The Heart of a Woman: The Life and Music of Florence B. Price, by Rae Linda Brown. Music in American Life. Illinois: University of Illinois Press, 2020. xxiii, 295 pp.
"This is a huge find," emphasized Rae Linda Brown as she discussed the 2009 discovery of numerous scores by Florence B. Price (1887-1953), previously thought to be lost but now reunited with the composer's other materials at the University of Arkansas. She continued,[T]his is really significant for American music. Florence Price was writing primarily in the 1930s and in the 1940s and this is a pivotal time in American music history. It's when American composers come into their own. So with these pieces, we now can finish this story. We can talk about what a sustained career looks like for an American composer, for a female composer, for an African American composer of the South; and the University of Arkansas Special Collections is going to be the heart of that story.
So, too, is Brown's long-awaited monograph, published three years after the author's passing. In conjunction with the current resurgence of interest in Price's music, it contributes a new chapter to Price's posduimous narrative--one that connects the lives of the composer and the historian. The Heart of a Woman aims to render Price visible "by offering a peek into the private sphere of African American culture, a cultural space that receives little attention in scholarship and popular discourse" (p. 2). However, the foreword and afterword by, respectively, Guthrie P. Ramsey Jr. (Brown's former research assistant, friend, and editor) and Carlene J. Brown (Brown's sister) render visible the concerted efforts of a black female scholar to illuminate this history. Their framings shed light on Price's and Brown's entwined trajectories, beginning with the moment Brown came across Price's Symphony no. 3 in C Minor during her graduate study at Yale in 1979 and continuing to the time of her death in August 2017, shortly before which she told her sister, "My book... publish it... it's done. It's finished" (p. 239). The Heart of a Woman thus conveys the tenacity and resilience of two groundbreaking practitioners: it is the culmination of a lifetime's scholarship and the first monograph to tell Price's story in such depth and breadth.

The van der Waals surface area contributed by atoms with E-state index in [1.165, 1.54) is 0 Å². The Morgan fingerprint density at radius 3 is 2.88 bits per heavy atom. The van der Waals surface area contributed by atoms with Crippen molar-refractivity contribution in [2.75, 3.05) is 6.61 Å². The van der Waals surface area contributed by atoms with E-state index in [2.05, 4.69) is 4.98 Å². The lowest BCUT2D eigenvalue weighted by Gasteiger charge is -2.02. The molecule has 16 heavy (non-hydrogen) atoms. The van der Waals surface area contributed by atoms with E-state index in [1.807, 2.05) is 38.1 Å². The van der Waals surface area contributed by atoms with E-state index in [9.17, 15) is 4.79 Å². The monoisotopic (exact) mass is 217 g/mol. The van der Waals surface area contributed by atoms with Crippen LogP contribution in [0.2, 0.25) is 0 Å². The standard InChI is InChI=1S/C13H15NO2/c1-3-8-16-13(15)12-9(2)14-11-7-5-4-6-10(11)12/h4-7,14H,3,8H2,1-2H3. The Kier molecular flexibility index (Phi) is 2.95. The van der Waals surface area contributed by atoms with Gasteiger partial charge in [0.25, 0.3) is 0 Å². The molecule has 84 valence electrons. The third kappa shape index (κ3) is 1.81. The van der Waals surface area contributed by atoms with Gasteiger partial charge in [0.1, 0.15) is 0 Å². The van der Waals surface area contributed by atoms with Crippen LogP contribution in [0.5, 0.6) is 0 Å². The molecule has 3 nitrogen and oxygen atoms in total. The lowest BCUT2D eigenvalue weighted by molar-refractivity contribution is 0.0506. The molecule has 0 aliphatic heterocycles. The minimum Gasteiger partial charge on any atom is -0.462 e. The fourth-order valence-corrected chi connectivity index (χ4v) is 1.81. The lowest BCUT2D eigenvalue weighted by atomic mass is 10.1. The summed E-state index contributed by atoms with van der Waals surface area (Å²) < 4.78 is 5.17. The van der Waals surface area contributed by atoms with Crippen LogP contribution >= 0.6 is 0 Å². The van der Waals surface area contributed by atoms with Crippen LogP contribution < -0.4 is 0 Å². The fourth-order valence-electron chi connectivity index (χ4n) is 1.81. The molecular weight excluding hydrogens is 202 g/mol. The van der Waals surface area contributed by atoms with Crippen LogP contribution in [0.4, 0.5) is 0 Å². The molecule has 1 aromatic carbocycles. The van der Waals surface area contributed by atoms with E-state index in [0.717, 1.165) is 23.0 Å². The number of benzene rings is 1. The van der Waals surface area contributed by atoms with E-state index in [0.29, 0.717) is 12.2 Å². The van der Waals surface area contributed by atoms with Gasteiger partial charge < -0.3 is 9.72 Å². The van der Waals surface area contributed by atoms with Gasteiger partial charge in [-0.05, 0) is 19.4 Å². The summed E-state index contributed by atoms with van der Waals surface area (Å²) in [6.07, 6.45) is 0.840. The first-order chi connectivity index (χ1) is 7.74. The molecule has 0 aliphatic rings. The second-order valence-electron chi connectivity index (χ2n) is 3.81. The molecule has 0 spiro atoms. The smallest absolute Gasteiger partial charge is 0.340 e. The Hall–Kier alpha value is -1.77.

Brown presents Price's biography in two parts. The first, titled "Southern Roots," traces Price's family tree as tar back as records allow. It depicts Price's upbringing in Little Rock, Arkansas, her studies at the New England Conservatory of Music, and her return to the South, with an emphasis on her roles as a mother, wife, and educator. The second, titled "The 'Dean' of Negro Composers of the Midwest," focuses on Price's activity in Chicago from the late 1920s to her final years. As Price the composer emerges to a greater extent in the second half of the book, Brown increasingly prioritizes the composer's audibility; works such as the Symphony no. 1 in E Minor, Piano Concerto in One Movement, and Symphony...